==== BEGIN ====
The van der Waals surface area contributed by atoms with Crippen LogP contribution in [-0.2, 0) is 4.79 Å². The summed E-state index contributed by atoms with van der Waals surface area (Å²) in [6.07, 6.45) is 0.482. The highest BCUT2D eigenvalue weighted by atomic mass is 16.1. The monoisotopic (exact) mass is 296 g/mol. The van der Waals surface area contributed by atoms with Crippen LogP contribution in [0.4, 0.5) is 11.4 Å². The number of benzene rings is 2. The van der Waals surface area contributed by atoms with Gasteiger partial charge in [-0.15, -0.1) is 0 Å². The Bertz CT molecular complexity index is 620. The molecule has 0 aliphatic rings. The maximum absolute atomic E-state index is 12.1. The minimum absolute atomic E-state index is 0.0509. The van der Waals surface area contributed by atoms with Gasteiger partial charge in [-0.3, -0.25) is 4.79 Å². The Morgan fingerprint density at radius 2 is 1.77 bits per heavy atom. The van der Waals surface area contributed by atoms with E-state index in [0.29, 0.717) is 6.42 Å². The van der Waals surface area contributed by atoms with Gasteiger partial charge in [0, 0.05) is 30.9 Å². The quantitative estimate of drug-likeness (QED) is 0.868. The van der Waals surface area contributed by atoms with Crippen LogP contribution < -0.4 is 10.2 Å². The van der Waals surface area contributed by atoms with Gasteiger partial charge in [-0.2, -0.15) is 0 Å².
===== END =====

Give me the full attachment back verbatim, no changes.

The van der Waals surface area contributed by atoms with Crippen LogP contribution in [-0.2, 0) is 4.79 Å². The summed E-state index contributed by atoms with van der Waals surface area (Å²) in [6.07, 6.45) is 0.482. The highest BCUT2D eigenvalue weighted by atomic mass is 16.1. The monoisotopic (exact) mass is 296 g/mol. The van der Waals surface area contributed by atoms with Crippen LogP contribution in [0.4, 0.5) is 11.4 Å². The number of benzene rings is 2. The van der Waals surface area contributed by atoms with Gasteiger partial charge in [-0.15, -0.1) is 0 Å². The Bertz CT molecular complexity index is 620. The molecule has 0 aliphatic rings. The maximum absolute atomic E-state index is 12.1. The minimum absolute atomic E-state index is 0.0509. The van der Waals surface area contributed by atoms with Gasteiger partial charge in [-0.3, -0.25) is 4.79 Å². The Morgan fingerprint density at radius 2 is 1.77 bits per heavy atom. The van der Waals surface area contributed by atoms with E-state index in [0.29, 0.717) is 6.42 Å². The van der Waals surface area contributed by atoms with Gasteiger partial charge in [0, 0.05) is 30.9 Å². The quantitative estimate of drug-likeness (QED) is 0.868. The van der Waals surface area contributed by atoms with Crippen LogP contribution < -0.4 is 10.2 Å². The van der Waals surface area contributed by atoms with Gasteiger partial charge in [-0.2, -0.15) is 0 Å².